Dubai: The Dubai Land Department is studying a new law to protect the rights of real estate investors, a top government official told Gulf News.
Sultan Bin Mejren, Director-General of Dubai Land Department, said: "The department is working to put in order a law to protect the rights of real estate investors."
He added that the draft of the law will be ready to send to the Executive Office to get the government's approval by the first quarter of 2010.
The law would be comprehensive and include all items that seeks to protect investors.
"Our ultimate goal is ensure justice and set up proper rules and regulations to regulate the relationship between developers and investors," Bin Mejren told Gulf News.
He also said that the Land Department and the Real Estate Regulatory Agency (RERA) are working on the new guidelines, which upon government's approval, will be implemented early next year.
Dubai's property sector went through a massive growth since 2002, when the government opened the land and property sector to foreign ownership that helped it to attract massive investment.
The government also facilitated investment by launching major projects, such as Dubai Marina, the Palm Jumeirah, International City, Jumeirah Lake Towers, Dubailand, Discovery Gardens, Emirates Hills, Jumeirah Beach Residences, Emirates Lakes, Arabian Ranches, the Springs, Meadows, etc where more than 30,000 families have moved to their freehold homes.
Thus, real estate had overtaken the other sectors as the major driver of the emirate's growth engine, until late last year.
According to industry reports, real estate contributed to more than 32 per cent of Dubai's economy at its peak.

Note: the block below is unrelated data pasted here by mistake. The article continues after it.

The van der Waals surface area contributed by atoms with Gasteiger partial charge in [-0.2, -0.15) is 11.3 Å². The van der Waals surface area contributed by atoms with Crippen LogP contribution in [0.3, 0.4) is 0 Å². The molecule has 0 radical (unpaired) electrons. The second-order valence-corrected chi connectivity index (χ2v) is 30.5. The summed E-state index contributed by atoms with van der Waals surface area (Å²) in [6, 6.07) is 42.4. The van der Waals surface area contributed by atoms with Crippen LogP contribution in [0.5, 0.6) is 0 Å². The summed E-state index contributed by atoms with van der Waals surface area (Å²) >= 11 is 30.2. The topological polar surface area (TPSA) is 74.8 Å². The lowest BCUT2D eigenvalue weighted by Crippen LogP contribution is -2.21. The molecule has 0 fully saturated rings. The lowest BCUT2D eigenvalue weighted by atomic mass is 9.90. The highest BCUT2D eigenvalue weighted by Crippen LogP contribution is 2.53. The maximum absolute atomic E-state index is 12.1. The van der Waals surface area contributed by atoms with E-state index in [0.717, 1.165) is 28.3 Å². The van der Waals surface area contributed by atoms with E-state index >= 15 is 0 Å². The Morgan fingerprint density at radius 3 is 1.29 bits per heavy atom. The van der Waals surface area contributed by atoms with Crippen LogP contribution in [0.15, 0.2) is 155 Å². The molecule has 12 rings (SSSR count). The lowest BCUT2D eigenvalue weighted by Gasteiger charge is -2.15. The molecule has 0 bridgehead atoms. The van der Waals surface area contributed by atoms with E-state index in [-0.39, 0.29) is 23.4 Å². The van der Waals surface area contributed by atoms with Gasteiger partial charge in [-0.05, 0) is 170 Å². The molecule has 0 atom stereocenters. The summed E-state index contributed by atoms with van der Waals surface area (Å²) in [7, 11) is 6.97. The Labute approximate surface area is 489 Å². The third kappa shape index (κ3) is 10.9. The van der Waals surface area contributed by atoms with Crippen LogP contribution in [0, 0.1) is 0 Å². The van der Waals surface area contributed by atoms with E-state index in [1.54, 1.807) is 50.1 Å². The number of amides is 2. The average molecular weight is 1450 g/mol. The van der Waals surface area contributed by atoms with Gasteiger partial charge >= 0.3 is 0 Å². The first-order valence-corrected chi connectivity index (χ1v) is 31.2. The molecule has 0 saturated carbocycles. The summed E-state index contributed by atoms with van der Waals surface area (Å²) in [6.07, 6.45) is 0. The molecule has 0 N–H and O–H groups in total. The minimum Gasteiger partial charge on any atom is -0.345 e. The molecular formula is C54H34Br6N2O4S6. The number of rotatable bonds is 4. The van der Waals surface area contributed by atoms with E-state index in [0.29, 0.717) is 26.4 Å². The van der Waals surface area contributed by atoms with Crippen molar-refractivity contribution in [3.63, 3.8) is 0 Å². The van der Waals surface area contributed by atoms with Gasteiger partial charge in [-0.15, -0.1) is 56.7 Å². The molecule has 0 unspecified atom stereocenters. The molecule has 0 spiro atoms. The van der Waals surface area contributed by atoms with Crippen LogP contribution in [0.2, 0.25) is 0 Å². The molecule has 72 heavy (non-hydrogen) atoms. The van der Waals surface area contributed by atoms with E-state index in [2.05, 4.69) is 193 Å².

Dubai government has recently implemented strict measures to protect investors against illegal practices by developers.
The Dubai Government has formed a new judicial committee that will deal with cases involving bounced cheques in the property sector.
The committee will settle cases related to bounced cheques whether issued by a buyer to a developer, or from tenants and beneficiaries of long-term units under the provisions of Law No 7 of 2006 regarding real estate registration in Dubai.
This will help reduce the number of criminal cases due to payment defaults and subsequently help the emirate's real estate sector.
Bin Mejren said: "Soon we will meet with the Dubai Courts team to draw an outline for the judicial committee to develop mechanisms to deal with the situation."
Members of the committee will be chosen from Dubai Courts and the Land Department to settle the disputes.
The UAE's property sector has witnessed a number of delays and cancellations due to the impact of the global economic slowdown since late last year.
Despite the slowdown, new research showed that 3,398 civil building projects worth $1.35 trillion) (Dh4.95 trillion) are currently active in the Gulf region.
The figures, released by, Streamline Marketing Group, paint a more positive picture of the regional construction industry which has been battling to shrug off the effects of the global economic crisis.
The UAE leads the way, with 1,853 civil building projects worth a total of $661,44 billion currently under way across four sectors — commercial and retail, education and healthcare, leisure and entertainment, and residential.
The research carried out by Dubai-based Proleads, which monitors regional construction projects across all industry sectors, showed that overall, a fraction under 75 per cent of all announced projects in the region are still progressing, representing a much more optimistic outlook at the start of an important week for the regional construction industry.
"While there is no getting away from the fact that a large number of major projects in the region are now on hold, the latest market research underlines the fact that there is still a massive amount of construction going on in the region," said Emil Rademeyer, director, Proleads.